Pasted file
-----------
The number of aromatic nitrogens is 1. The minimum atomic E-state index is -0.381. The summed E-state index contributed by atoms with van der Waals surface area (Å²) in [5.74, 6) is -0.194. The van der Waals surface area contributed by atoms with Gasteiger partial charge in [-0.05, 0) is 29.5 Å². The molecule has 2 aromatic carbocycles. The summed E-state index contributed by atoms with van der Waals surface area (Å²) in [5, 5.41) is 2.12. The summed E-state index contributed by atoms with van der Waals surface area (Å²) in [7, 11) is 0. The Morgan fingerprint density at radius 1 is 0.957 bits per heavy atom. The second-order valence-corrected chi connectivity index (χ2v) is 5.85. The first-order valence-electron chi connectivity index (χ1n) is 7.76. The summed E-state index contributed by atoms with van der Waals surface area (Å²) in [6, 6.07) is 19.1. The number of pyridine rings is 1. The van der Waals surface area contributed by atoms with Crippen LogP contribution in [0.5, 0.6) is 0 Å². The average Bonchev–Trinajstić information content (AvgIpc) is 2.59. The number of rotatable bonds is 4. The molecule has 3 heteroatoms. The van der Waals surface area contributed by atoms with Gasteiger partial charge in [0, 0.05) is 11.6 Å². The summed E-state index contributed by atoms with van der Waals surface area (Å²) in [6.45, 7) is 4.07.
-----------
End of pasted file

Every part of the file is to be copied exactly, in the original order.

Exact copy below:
The number of aromatic nitrogens is 1. The minimum atomic E-state index is -0.381. The summed E-state index contributed by atoms with van der Waals surface area (Å²) in [5.74, 6) is -0.194. The van der Waals surface area contributed by atoms with Gasteiger partial charge in [-0.05, 0) is 29.5 Å². The molecule has 2 aromatic carbocycles. The summed E-state index contributed by atoms with van der Waals surface area (Å²) in [5, 5.41) is 2.12. The summed E-state index contributed by atoms with van der Waals surface area (Å²) in [7, 11) is 0. The Morgan fingerprint density at radius 1 is 0.957 bits per heavy atom. The second-order valence-corrected chi connectivity index (χ2v) is 5.85. The first-order valence-electron chi connectivity index (χ1n) is 7.76. The summed E-state index contributed by atoms with van der Waals surface area (Å²) in [6, 6.07) is 19.1. The number of pyridine rings is 1. The van der Waals surface area contributed by atoms with Crippen LogP contribution in [0.5, 0.6) is 0 Å². The average Bonchev–Trinajstić information content (AvgIpc) is 2.59. The number of rotatable bonds is 4. The molecule has 3 heteroatoms. The van der Waals surface area contributed by atoms with Gasteiger partial charge in [0, 0.05) is 11.6 Å². The summed E-state index contributed by atoms with van der Waals surface area (Å²) in [6.45, 7) is 4.07.